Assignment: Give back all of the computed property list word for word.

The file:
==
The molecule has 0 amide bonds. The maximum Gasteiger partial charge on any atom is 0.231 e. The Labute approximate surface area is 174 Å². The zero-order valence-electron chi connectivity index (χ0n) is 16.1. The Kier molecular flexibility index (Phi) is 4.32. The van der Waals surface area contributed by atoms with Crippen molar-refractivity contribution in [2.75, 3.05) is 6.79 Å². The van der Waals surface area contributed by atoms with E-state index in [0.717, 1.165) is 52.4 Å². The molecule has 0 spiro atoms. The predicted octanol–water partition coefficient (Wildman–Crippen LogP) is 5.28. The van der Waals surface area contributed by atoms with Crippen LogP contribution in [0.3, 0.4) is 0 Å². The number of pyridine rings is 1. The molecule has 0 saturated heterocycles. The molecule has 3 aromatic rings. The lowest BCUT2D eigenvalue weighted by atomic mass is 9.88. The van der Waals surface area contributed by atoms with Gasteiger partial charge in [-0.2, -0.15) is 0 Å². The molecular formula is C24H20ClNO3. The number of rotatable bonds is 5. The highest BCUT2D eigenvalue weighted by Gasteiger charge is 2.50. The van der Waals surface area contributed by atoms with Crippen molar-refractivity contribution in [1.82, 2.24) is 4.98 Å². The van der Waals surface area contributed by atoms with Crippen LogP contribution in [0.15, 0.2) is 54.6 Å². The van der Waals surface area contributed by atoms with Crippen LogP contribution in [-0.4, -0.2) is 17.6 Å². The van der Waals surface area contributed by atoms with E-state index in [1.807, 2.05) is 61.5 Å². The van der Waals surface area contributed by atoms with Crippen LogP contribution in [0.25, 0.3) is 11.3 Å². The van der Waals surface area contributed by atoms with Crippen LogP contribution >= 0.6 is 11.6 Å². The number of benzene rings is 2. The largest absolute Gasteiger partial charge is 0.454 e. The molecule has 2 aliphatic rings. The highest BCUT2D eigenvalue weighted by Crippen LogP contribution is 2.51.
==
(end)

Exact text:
The molecule has 0 amide bonds. The maximum Gasteiger partial charge on any atom is 0.231 e. The Labute approximate surface area is 174 Å². The zero-order valence-electron chi connectivity index (χ0n) is 16.1. The Kier molecular flexibility index (Phi) is 4.32. The van der Waals surface area contributed by atoms with Crippen molar-refractivity contribution in [2.75, 3.05) is 6.79 Å². The van der Waals surface area contributed by atoms with E-state index in [0.717, 1.165) is 52.4 Å². The molecule has 0 spiro atoms. The predicted octanol–water partition coefficient (Wildman–Crippen LogP) is 5.28. The van der Waals surface area contributed by atoms with Crippen LogP contribution in [0.3, 0.4) is 0 Å². The number of pyridine rings is 1. The molecule has 0 saturated heterocycles. The molecule has 3 aromatic rings. The lowest BCUT2D eigenvalue weighted by atomic mass is 9.88. The van der Waals surface area contributed by atoms with Gasteiger partial charge in [-0.2, -0.15) is 0 Å². The molecular formula is C24H20ClNO3. The number of rotatable bonds is 5. The highest BCUT2D eigenvalue weighted by Gasteiger charge is 2.50. The van der Waals surface area contributed by atoms with Crippen molar-refractivity contribution in [1.82, 2.24) is 4.98 Å². The van der Waals surface area contributed by atoms with Crippen LogP contribution in [0.15, 0.2) is 54.6 Å². The van der Waals surface area contributed by atoms with Crippen LogP contribution in [-0.4, -0.2) is 17.6 Å². The van der Waals surface area contributed by atoms with E-state index in [1.807, 2.05) is 61.5 Å². The van der Waals surface area contributed by atoms with Crippen LogP contribution in [0.25, 0.3) is 11.3 Å². The van der Waals surface area contributed by atoms with Crippen LogP contribution >= 0.6 is 11.6 Å². The number of benzene rings is 2. The largest absolute Gasteiger partial charge is 0.454 e. The molecule has 2 aliphatic rings. The highest BCUT2D eigenvalue weighted by Crippen LogP contribution is 2.51.